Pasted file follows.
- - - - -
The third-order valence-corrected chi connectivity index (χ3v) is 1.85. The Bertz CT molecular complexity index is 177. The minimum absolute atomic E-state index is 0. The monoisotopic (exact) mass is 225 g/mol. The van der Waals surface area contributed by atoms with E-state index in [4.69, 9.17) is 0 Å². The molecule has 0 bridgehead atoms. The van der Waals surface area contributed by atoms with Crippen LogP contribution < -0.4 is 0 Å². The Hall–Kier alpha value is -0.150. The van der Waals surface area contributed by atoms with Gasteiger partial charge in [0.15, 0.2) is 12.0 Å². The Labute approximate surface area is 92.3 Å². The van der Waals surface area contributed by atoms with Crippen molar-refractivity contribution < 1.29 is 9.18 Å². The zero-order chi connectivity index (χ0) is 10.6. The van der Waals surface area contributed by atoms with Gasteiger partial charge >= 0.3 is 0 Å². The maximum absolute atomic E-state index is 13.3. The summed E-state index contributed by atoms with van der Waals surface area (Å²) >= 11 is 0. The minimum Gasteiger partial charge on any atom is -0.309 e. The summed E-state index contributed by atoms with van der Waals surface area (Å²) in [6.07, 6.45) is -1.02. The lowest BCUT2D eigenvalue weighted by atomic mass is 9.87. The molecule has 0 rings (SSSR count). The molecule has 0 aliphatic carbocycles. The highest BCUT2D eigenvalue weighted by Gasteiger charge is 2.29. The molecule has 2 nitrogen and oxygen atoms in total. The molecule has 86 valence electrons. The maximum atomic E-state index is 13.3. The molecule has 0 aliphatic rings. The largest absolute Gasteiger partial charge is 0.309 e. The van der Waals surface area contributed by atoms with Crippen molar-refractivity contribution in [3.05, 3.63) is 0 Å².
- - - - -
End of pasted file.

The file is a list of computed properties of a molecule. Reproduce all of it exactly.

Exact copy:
The third-order valence-corrected chi connectivity index (χ3v) is 1.85. The Bertz CT molecular complexity index is 177. The minimum absolute atomic E-state index is 0. The monoisotopic (exact) mass is 225 g/mol. The van der Waals surface area contributed by atoms with E-state index in [4.69, 9.17) is 0 Å². The molecule has 0 bridgehead atoms. The van der Waals surface area contributed by atoms with Crippen LogP contribution < -0.4 is 0 Å². The Hall–Kier alpha value is -0.150. The van der Waals surface area contributed by atoms with Gasteiger partial charge in [0.15, 0.2) is 12.0 Å². The Labute approximate surface area is 92.3 Å². The van der Waals surface area contributed by atoms with Crippen molar-refractivity contribution < 1.29 is 9.18 Å². The zero-order chi connectivity index (χ0) is 10.6. The van der Waals surface area contributed by atoms with Gasteiger partial charge >= 0.3 is 0 Å². The maximum absolute atomic E-state index is 13.3. The summed E-state index contributed by atoms with van der Waals surface area (Å²) >= 11 is 0. The minimum Gasteiger partial charge on any atom is -0.309 e. The summed E-state index contributed by atoms with van der Waals surface area (Å²) in [6.07, 6.45) is -1.02. The lowest BCUT2D eigenvalue weighted by atomic mass is 9.87. The molecule has 0 rings (SSSR count). The molecule has 0 aliphatic carbocycles. The highest BCUT2D eigenvalue weighted by Gasteiger charge is 2.29. The molecule has 2 nitrogen and oxygen atoms in total. The molecule has 86 valence electrons. The maximum atomic E-state index is 13.3. The molecule has 0 aliphatic rings. The largest absolute Gasteiger partial charge is 0.309 e. The van der Waals surface area contributed by atoms with Crippen molar-refractivity contribution in [3.05, 3.63) is 0 Å².